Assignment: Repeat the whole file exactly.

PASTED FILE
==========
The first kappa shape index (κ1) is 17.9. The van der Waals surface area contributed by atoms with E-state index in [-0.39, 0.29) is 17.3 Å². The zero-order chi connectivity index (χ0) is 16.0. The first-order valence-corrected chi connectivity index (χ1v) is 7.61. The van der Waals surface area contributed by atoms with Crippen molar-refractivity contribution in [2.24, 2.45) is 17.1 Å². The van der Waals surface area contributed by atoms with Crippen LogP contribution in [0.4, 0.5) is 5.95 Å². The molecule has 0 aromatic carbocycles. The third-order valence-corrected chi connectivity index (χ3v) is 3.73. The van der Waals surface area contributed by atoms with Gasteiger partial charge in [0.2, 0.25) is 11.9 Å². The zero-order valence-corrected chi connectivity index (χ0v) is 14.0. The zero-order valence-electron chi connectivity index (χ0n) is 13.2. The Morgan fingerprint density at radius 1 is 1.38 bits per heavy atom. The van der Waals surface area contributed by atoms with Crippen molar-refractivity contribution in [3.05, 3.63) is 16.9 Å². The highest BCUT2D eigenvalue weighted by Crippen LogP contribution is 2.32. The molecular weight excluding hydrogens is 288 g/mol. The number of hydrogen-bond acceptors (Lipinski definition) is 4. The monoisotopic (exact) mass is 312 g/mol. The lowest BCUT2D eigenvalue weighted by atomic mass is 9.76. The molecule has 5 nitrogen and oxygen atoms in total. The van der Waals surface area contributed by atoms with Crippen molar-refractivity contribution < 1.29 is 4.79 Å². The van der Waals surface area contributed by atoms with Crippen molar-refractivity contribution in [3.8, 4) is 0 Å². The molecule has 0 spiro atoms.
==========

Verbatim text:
The first kappa shape index (κ1) is 17.9. The van der Waals surface area contributed by atoms with E-state index in [-0.39, 0.29) is 17.3 Å². The zero-order chi connectivity index (χ0) is 16.0. The first-order valence-corrected chi connectivity index (χ1v) is 7.61. The van der Waals surface area contributed by atoms with Crippen molar-refractivity contribution in [2.24, 2.45) is 17.1 Å². The van der Waals surface area contributed by atoms with Crippen LogP contribution in [0.4, 0.5) is 5.95 Å². The molecule has 0 aromatic carbocycles. The third-order valence-corrected chi connectivity index (χ3v) is 3.73. The van der Waals surface area contributed by atoms with Gasteiger partial charge in [0.2, 0.25) is 11.9 Å². The zero-order valence-corrected chi connectivity index (χ0v) is 14.0. The zero-order valence-electron chi connectivity index (χ0n) is 13.2. The Morgan fingerprint density at radius 1 is 1.38 bits per heavy atom. The van der Waals surface area contributed by atoms with Crippen molar-refractivity contribution in [3.05, 3.63) is 16.9 Å². The highest BCUT2D eigenvalue weighted by Crippen LogP contribution is 2.32. The molecular weight excluding hydrogens is 288 g/mol. The number of hydrogen-bond acceptors (Lipinski definition) is 4. The monoisotopic (exact) mass is 312 g/mol. The lowest BCUT2D eigenvalue weighted by atomic mass is 9.76. The molecule has 5 nitrogen and oxygen atoms in total. The van der Waals surface area contributed by atoms with Crippen molar-refractivity contribution < 1.29 is 4.79 Å². The van der Waals surface area contributed by atoms with Crippen molar-refractivity contribution in [3.8, 4) is 0 Å². The molecule has 0 spiro atoms.